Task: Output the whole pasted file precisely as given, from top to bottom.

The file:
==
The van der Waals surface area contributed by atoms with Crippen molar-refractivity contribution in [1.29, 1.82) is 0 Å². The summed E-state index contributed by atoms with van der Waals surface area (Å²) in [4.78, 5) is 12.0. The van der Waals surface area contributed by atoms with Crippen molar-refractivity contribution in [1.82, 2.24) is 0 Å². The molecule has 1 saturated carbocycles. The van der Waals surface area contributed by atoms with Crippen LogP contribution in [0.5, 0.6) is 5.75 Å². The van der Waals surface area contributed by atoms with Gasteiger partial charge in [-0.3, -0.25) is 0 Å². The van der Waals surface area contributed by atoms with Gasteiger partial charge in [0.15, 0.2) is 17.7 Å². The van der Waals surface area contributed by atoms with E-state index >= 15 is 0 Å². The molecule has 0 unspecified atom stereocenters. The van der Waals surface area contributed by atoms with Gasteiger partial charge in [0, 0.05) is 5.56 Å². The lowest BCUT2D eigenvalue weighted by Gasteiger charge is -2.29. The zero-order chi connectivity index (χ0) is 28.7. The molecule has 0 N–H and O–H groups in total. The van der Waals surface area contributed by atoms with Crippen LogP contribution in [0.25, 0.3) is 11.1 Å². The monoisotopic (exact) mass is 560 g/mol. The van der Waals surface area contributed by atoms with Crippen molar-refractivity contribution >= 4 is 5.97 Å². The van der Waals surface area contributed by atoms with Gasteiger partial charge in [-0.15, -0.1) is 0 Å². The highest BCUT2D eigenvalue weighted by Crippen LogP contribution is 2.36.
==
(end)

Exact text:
The van der Waals surface area contributed by atoms with Crippen molar-refractivity contribution in [1.29, 1.82) is 0 Å². The summed E-state index contributed by atoms with van der Waals surface area (Å²) in [4.78, 5) is 12.0. The van der Waals surface area contributed by atoms with Crippen molar-refractivity contribution in [1.82, 2.24) is 0 Å². The molecule has 1 saturated carbocycles. The van der Waals surface area contributed by atoms with Crippen LogP contribution in [0.5, 0.6) is 5.75 Å². The van der Waals surface area contributed by atoms with Gasteiger partial charge in [-0.3, -0.25) is 0 Å². The van der Waals surface area contributed by atoms with Gasteiger partial charge in [0.15, 0.2) is 17.7 Å². The van der Waals surface area contributed by atoms with E-state index >= 15 is 0 Å². The molecule has 0 unspecified atom stereocenters. The van der Waals surface area contributed by atoms with Gasteiger partial charge in [0, 0.05) is 5.56 Å². The lowest BCUT2D eigenvalue weighted by Gasteiger charge is -2.29. The zero-order chi connectivity index (χ0) is 28.7. The molecule has 0 N–H and O–H groups in total. The van der Waals surface area contributed by atoms with Crippen LogP contribution in [0.25, 0.3) is 11.1 Å². The monoisotopic (exact) mass is 560 g/mol. The van der Waals surface area contributed by atoms with Crippen molar-refractivity contribution >= 4 is 5.97 Å². The van der Waals surface area contributed by atoms with Gasteiger partial charge in [-0.15, -0.1) is 0 Å². The highest BCUT2D eigenvalue weighted by Crippen LogP contribution is 2.36.